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George Stubbs, 1724–1806, British

Human Figure, Anterior View (Finished Study of Final Stage of Dissection)

Additional Title(s):

Human Figure, Anterior View, Final Stage of Dissection

Part Of:

Collective Title: A Comparative Anatomical Exposition of the Structure of the Human Body with that of a Tiger and a Common Fowl

1795 to 1806
Graphite on moderately thick, slightly textured, cream wove paper
Sheet: 21 1/4 x 15 7/8 inches (54 x 40.3 cm)

Inscribed in graphite, upper left: "[...]per No. 3"; in graphite, verso, upper left, encircled: "7"

Credit Line:
Yale Center for British Art, Paul Mellon Collection
Copyright Status:
Public Domain
Accession Number:
Drawings & Watercolors
Prints and Drawings
Subject Terms:
anatomical study | anatomy | figure study | front | man | skeleton
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Much of what we know about the watersheds in the life of George Stubbs relates to his mostly systematic study of anatomy, beginning at the age of eight—according to Ozias Humphry—when a Dr. Holt set him the task of drawing bones. Evidently Stubbs proceeded to the study of anatomical dissection in York and was good at it. Dissections for Dr. John Burton’s “Essay Towards a Complete New System of Midwifery” (1751) were carried out in York on deceased pregnant women and fetuses, one of which was “conceal’d in a Garret,” apparently not obtained as a result of execution and therefore illegal. These incidents were evidently sufficient grounds upon which to refer in writing to Stubbs as an artist “of vile renown.” The work of dissecting horses that Stubbs undertook with the assistance of the long-suffering Mary Spencer in an isolated farmhouse in Lincolnshire led to the production of a series of spectacular finished drawings that a little later, in London, provided prospective horse-mad patrons with a highly effective demonstration of his talents as a draftsman. Stubbs taught himself how to engrave plates after his own finished drawings, from which were printed deluxe copies of the magnum opus of the middle part of his career, “The Anatomy of the Horse” (1766). The book was a tremendous success. Stubbs hoped that it would not only be useful to artists but also contribute to the advancement of scientific knowledge (with its nearly fifty thousand words of detailed anatomical text). Presumably it was Stubbs’s work in anatomy that brought him into contact with John Hunter, upon whom his more socially elevated brother, William Hunter, the surgeon and accoucheur to the queen, relied for the procurement of corpses. Stubbs’s work in anatomy was potentially dangerous, and in any case hair-raising. Begun when Stubbs was seventy-one years old, the “Comparative Anatomical Exposition” reflected ideas about certain fundamental structural characteristics that were thought to be shared by all living things. The point of the exercise was not to compare like with like but, by applying empirical techniques of observation and analysis, to discover among radically dissimilar creatures—in this case man, fowl, and tiger (see B1981.1.5 and B1981.1.9)—the reassuring bedrock of fundamental similarities. The project was enormously ambitious: Stubbs projected sixty elaborately engraved plates with accompanying explanatory letterpress in both English and French editions—a valuable reminder that to some extent Stubbs’s reputation as a man of science flourished not just in England but abroad as well. Although he managed to complete all the preparatory drawings, barely half of the plates were engraved and published by the time Stubbs died in 1806.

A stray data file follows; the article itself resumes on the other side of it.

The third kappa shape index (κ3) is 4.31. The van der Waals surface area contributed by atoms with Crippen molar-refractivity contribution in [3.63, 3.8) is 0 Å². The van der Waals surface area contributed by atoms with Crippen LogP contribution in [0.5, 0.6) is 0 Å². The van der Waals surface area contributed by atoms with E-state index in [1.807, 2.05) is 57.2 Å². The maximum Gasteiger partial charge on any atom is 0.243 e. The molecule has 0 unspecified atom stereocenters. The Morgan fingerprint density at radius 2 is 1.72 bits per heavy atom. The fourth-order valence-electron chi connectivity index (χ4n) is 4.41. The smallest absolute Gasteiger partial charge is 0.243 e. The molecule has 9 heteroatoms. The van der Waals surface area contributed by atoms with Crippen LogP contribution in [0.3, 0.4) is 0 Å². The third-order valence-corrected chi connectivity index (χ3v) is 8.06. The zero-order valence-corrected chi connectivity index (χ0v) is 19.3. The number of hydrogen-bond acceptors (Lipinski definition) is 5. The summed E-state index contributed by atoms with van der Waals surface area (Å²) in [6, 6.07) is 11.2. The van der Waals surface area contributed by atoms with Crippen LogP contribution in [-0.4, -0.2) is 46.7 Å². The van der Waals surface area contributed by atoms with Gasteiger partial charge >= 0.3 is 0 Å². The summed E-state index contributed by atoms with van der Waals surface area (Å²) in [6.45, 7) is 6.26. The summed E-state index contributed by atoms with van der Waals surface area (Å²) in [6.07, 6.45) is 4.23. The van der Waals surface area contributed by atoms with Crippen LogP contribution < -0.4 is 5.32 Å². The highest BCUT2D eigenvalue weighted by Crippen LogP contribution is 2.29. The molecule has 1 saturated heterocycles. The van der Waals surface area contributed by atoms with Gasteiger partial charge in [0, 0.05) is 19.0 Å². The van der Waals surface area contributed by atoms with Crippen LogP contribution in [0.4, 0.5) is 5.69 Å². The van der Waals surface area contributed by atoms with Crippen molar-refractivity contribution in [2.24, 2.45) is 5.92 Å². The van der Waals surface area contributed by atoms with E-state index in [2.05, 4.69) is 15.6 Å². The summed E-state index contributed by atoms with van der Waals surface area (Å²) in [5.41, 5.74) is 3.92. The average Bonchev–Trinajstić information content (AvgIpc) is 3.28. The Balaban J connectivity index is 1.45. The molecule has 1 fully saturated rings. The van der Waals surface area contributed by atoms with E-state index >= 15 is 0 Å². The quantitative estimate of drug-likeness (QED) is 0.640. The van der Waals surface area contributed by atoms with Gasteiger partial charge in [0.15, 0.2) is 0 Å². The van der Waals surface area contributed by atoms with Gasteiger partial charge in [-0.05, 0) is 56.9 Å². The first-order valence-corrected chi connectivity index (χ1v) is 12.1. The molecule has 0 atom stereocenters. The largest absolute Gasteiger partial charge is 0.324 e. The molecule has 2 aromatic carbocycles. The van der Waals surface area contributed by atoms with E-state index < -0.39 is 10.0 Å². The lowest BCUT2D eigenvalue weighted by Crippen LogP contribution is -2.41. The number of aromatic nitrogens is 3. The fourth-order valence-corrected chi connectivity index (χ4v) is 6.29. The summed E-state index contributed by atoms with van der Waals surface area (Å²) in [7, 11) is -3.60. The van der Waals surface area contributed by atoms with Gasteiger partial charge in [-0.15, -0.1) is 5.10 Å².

John Baskett, Paul Mellon's Legacy: a Passion for British Art: Masterpieces from the Yale Center for British Art, , Yale Center for British Art, New Haven, CT, 2007, p. 254, no. 28, pl. 28, N5220 M552 P38 2007 OVERSIZE (YCBA)

George Stubbs, George Stubbs : 'All Done from Nature', London, p. 195, cat. 47.2, NJ18.St915 A12 2019 (LC) Oversize

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